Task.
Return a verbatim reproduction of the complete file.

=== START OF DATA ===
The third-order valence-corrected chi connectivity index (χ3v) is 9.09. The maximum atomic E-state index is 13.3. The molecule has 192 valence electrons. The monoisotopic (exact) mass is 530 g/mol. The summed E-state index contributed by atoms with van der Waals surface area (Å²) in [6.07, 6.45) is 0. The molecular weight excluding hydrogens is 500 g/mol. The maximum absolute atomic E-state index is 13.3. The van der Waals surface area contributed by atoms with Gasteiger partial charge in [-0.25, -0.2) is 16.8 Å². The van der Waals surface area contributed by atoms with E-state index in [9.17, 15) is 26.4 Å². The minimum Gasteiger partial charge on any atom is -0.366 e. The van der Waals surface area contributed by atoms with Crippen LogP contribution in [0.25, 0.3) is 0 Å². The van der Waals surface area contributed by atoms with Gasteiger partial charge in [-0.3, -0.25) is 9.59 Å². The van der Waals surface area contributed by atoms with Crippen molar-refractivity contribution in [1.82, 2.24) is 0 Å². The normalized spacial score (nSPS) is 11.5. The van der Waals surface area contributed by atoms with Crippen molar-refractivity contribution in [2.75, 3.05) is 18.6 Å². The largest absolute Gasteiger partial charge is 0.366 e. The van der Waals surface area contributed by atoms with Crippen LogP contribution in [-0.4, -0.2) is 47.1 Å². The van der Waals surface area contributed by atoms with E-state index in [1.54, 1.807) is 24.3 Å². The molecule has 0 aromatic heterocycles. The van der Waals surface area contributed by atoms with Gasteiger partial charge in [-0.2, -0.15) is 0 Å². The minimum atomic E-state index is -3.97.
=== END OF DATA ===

The third-order valence-corrected chi connectivity index (χ3v) is 9.09. The maximum atomic E-state index is 13.3. The molecule has 192 valence electrons. The monoisotopic (exact) mass is 530 g/mol. The summed E-state index contributed by atoms with van der Waals surface area (Å²) in [6.07, 6.45) is 0. The molecular weight excluding hydrogens is 500 g/mol. The maximum absolute atomic E-state index is 13.3. The van der Waals surface area contributed by atoms with Gasteiger partial charge in [-0.25, -0.2) is 16.8 Å². The van der Waals surface area contributed by atoms with E-state index in [9.17, 15) is 26.4 Å². The minimum Gasteiger partial charge on any atom is -0.366 e. The van der Waals surface area contributed by atoms with Crippen LogP contribution in [0.25, 0.3) is 0 Å². The van der Waals surface area contributed by atoms with Gasteiger partial charge in [-0.3, -0.25) is 9.59 Å². The van der Waals surface area contributed by atoms with Crippen molar-refractivity contribution in [1.82, 2.24) is 0 Å². The normalized spacial score (nSPS) is 11.5. The van der Waals surface area contributed by atoms with Crippen molar-refractivity contribution in [2.75, 3.05) is 18.6 Å². The largest absolute Gasteiger partial charge is 0.366 e. The van der Waals surface area contributed by atoms with Crippen LogP contribution in [-0.4, -0.2) is 47.1 Å². The van der Waals surface area contributed by atoms with E-state index in [1.54, 1.807) is 24.3 Å². The molecule has 0 aromatic heterocycles. The van der Waals surface area contributed by atoms with Gasteiger partial charge in [-0.2, -0.15) is 0 Å². The minimum atomic E-state index is -3.97.